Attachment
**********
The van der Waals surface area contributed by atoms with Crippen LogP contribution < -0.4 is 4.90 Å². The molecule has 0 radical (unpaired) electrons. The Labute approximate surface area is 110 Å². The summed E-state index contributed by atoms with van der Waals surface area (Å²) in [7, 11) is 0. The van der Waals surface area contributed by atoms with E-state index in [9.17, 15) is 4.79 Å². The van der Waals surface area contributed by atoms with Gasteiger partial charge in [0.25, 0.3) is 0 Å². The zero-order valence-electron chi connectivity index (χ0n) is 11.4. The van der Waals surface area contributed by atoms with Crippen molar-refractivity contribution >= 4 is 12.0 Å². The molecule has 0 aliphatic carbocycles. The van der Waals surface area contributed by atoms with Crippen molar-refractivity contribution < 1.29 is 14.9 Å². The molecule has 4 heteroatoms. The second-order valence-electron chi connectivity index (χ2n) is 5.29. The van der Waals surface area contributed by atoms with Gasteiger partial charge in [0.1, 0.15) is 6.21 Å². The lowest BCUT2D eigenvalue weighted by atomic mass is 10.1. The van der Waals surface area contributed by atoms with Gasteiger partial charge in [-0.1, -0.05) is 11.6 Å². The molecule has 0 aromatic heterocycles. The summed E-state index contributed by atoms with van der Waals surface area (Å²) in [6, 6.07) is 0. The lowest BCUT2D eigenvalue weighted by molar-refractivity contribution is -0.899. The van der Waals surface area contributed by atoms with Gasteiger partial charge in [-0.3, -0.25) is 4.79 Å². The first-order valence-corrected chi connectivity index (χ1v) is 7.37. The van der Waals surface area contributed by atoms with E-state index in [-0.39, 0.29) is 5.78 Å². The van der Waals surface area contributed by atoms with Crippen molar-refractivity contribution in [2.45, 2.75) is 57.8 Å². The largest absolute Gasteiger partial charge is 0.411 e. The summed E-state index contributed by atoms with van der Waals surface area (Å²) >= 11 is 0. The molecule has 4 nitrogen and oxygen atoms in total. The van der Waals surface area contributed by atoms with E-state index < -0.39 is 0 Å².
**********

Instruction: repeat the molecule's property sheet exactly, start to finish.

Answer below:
The van der Waals surface area contributed by atoms with Crippen LogP contribution < -0.4 is 4.90 Å². The molecule has 0 radical (unpaired) electrons. The Labute approximate surface area is 110 Å². The summed E-state index contributed by atoms with van der Waals surface area (Å²) in [7, 11) is 0. The van der Waals surface area contributed by atoms with E-state index in [9.17, 15) is 4.79 Å². The van der Waals surface area contributed by atoms with Gasteiger partial charge in [0.25, 0.3) is 0 Å². The zero-order valence-electron chi connectivity index (χ0n) is 11.4. The van der Waals surface area contributed by atoms with Crippen molar-refractivity contribution >= 4 is 12.0 Å². The molecule has 0 aliphatic carbocycles. The van der Waals surface area contributed by atoms with Crippen molar-refractivity contribution < 1.29 is 14.9 Å². The molecule has 4 heteroatoms. The second-order valence-electron chi connectivity index (χ2n) is 5.29. The van der Waals surface area contributed by atoms with Gasteiger partial charge in [0.1, 0.15) is 6.21 Å². The lowest BCUT2D eigenvalue weighted by atomic mass is 10.1. The van der Waals surface area contributed by atoms with Gasteiger partial charge in [-0.1, -0.05) is 11.6 Å². The molecule has 0 aromatic heterocycles. The summed E-state index contributed by atoms with van der Waals surface area (Å²) in [6, 6.07) is 0. The lowest BCUT2D eigenvalue weighted by molar-refractivity contribution is -0.899. The van der Waals surface area contributed by atoms with Gasteiger partial charge in [-0.3, -0.25) is 4.79 Å². The first-order valence-corrected chi connectivity index (χ1v) is 7.37. The van der Waals surface area contributed by atoms with E-state index in [-0.39, 0.29) is 5.78 Å². The van der Waals surface area contributed by atoms with Crippen molar-refractivity contribution in [2.45, 2.75) is 57.8 Å². The largest absolute Gasteiger partial charge is 0.411 e. The summed E-state index contributed by atoms with van der Waals surface area (Å²) >= 11 is 0. The molecule has 4 nitrogen and oxygen atoms in total. The van der Waals surface area contributed by atoms with E-state index < -0.39 is 0 Å².